Lime Berliner Bikers and Passion Fruit Goses
Wild Card Brewery cycle club ride – 27.06.20
This week’s Tour de Hops cycle club ride takes us all the way across London to Wild Card Brewery in Walthamstow. On our ride we endure a lot… losing a cleat? Check. Persistent rain? Check. Unnatural tunnelled headwinds? Check. Awesome beer? Double check.
Our second ever Tour de Hops ride draws 7 different riders (seven!). This includes myself (Haydn) on my Charge, Joey on a Carrera, Paddy riding a Specialised Hybrid, Bliss riding a Fuji road bike, Rob on a hybrid and Kyle and Matt sporting the ever popular Lime hire bikes.
This sporadic array of bike types made us look a little like the lost boys from Peter Pan, riding rag tag on whatever we can get hold of.
All in all, we ride 48km at an average speed of 16.6km/h (although some did ride further to make it to the start line). Read on for some of the highlights:
Like that scene in Jurassic Park…
Our ride starts like that scene in Jurassic Park, you know the one. Where they’re stuck in the SUVs and the rain is pouring, the electric fence is out and there’s a shudder that makes the water shake (spoiler: it’s a T-Rex).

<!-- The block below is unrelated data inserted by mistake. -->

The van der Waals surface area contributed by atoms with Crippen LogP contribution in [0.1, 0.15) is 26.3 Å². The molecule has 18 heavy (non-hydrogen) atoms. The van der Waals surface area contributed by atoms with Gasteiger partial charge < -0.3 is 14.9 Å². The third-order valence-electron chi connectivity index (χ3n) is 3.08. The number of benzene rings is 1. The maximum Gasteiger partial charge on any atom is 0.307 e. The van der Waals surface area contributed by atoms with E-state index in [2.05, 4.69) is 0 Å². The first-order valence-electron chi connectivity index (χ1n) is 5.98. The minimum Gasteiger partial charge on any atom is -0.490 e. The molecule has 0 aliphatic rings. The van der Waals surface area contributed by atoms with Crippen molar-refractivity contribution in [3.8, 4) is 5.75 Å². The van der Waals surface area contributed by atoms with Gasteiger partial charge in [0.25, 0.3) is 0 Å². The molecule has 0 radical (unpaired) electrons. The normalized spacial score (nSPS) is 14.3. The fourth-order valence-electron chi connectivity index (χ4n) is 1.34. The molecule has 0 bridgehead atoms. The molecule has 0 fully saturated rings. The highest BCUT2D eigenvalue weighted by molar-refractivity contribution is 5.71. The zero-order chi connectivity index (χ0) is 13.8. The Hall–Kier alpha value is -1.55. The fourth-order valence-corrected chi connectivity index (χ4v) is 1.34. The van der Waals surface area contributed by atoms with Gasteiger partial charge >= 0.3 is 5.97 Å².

Well, it was just like that. Except there were no dinosaurs, no SUVs, no electric fences, just rain. And a lot of rain at that.
We start in South Park Gardens in Wimbledon where we pick up our first riders (myself, Joey, Paddy and Bliss). Most of us are blissfully under-dressed for the rainy ride – except Bliss who plays the part of a real Belgian tour rider.
Leaving Wimbledon, we head North West across the rainy streets of South West London. We whizz past By The Horns brewery and the future AFC Wimbledon stadium before hitting our first hill on Burntwood Lane towards Wandsworth.
We conquer this first hill easily and notice the rain has kept the masses off of Wandsworth Common. We ride on past Belleville brewery and make our way down Nightingale Lane to Clapham South where we pick up our fifth rider, Rob.
From here, we join Cycle Superhighway 7 at Clapham South and ride it all the way up to Elephant and Castle.
Two cleat or not two cleat
Two cleat, or not two cleat, that is the question:
Whether 'tis nobler in the mind to pedal
The streets of London with outrageous terror,